Linked by Thom Holwerda on Tue 9th Jul 2013 22:15 UTC
Talk, Rumors, X Versus Y "A war between two of the major conglomerates will always have casualties, and unfortunately for us, this time we are the casualties. We aren't yet at a state where it is impossible to use Google services on Microsoft platforms, but we are moving towards a stricter ecosystem world where we might see Googlers/Gmail users on one side and Bingers/Outlook users on the other. We can only hope for the sake of technologies future and for the sake of innovation that the two companies can learn to work together in an ever expanding world of data." We can hope so, but we're talking large companies, and large companies do not care about users. Never have, never will.
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RE[4]: Google on Windows 8
by Kroc on Wed 10th Jul 2013 14:19 UTC in reply to "RE[3]: Google on Windows 8"
Kroc
Member since:
2005-11-10

LOL. RAM is not the issue here, Disk IO is. The more programs you have running and the more RAM they consume the more disk IO there is, like it or not. Even with an SSD, disk IO just isn't fast enough to deal with too many / bloated programs.

Keep it simple. Running as few processes as possible makes the system Real-World^tm faster and that has been the result for the last 10 years despite constant improvements in processor speed and RAM capacities.

Go ahead, get 16 GB of RAM, turn your page file off and try running 100+ processes. I can assure you a machine with 2 GB of RAM running 20 processes will _still_ be faster.

Bloated software kills performance almost regardless of any technological improvement. The only true way to be fast is to simply load less data.

Reply Parent Score: 5

RE[5]: Google on Windows 8
by Neolander on Thu 11th Jul 2013 06:14 in reply to "RE[4]: Google on Windows 8"
Neolander Member since:
2010-03-08

To play the devil's advocate, this wouldn't matter so much if modern OSs were actually able to prioritize disk accesses properly, or alternatively if applications stopped performing long tasks like disk accesses in their main UI thread in a blocking fashion.

In hardware, disk seek times, which are the time intrinsically needed for a disk drive to switch from reading the data of a low-priority task to reading the data of a high-priority task, are of the order of a milisecond. So I don't buy the "hardware is too slow for multitasking" argument. If you imagine an OS optimized for responsive multitasking that would enforce a prioritization policy like "foreground tasks can get full access to system resources for up to 90% of the time, while background tasks share the remaining 10%". In such a scenario, why should the amount of background tasks matter?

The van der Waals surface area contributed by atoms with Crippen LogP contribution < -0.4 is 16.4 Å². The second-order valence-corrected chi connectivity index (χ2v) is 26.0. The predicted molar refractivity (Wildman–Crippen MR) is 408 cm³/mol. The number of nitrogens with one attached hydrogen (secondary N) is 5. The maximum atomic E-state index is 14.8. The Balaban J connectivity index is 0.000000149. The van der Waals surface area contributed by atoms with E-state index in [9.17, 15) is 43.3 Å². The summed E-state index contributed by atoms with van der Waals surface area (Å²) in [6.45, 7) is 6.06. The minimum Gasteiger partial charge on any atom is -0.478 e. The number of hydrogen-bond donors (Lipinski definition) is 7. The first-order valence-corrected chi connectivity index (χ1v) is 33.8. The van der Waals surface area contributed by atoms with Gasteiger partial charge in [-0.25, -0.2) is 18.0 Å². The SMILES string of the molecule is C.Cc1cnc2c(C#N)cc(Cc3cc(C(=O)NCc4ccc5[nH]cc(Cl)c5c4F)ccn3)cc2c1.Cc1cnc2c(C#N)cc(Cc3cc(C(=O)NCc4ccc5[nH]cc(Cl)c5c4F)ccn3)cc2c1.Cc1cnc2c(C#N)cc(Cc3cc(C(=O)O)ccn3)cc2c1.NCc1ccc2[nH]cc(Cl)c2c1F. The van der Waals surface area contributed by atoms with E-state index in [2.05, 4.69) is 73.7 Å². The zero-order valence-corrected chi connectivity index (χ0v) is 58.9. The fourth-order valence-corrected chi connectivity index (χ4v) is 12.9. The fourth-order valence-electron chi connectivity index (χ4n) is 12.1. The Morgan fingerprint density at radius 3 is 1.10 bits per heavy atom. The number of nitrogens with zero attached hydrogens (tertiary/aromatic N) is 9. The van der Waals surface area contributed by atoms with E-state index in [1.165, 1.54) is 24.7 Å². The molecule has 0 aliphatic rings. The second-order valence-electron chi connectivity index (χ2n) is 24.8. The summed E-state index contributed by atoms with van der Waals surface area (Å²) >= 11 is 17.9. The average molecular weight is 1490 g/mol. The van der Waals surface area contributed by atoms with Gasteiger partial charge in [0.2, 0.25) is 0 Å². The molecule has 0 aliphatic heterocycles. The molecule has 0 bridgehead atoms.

Edited 2013-07-11 06:35 UTC

Reply Parent Score: 1

RE[6]: Google on Windows 8
by oiaohm on Fri 12th Jul 2013 01:02 in reply to "RE[5]: Google on Windows 8"
oiaohm Member since:
2009-05-30

If you imagine an OS optimized for responsive multitasking that would enforce a prioritization policy like "foreground tasks can get full access to system resources for up to 90% of the time, while background tasks share the remaining 10%". In such a scenario, why should the amount of background tasks matter?


Do able using systemd under Linux. You learn that this is not quite as good as it first seams when you think about it.

The items that are background tasks include items like print ques. So you have foreground task and it now wants to print and there are too many background tasks it might fail to print completely. Why because particular model printers have time limitations on when can receive messages. Print ques are one of many examples of background tasks that you kinda need to perform reasonably well. Of course there are other tasks that really should wait until slack time appears in system.

Systemd starts addressing some of this by making like cups and other services that are not required all the time start on demand.

Really no hardware is too slow for multitasking. The question is will it grant you a quality experience.

Linux Cgroups can order priority of IO requests this is how systemd pulled it off.

There are many solutions to the hard disc reading problem for multitasking. One is more ram like a battery backed up ramdrive and having a OS able to use that ramdrive as a cache to the old school cheaper spinning media. Linux use of ram also helps.

Writing is the worst problem at times. This is a bit harder to do prioritisation on writing half a file is not good.

Reply Parent Score: 2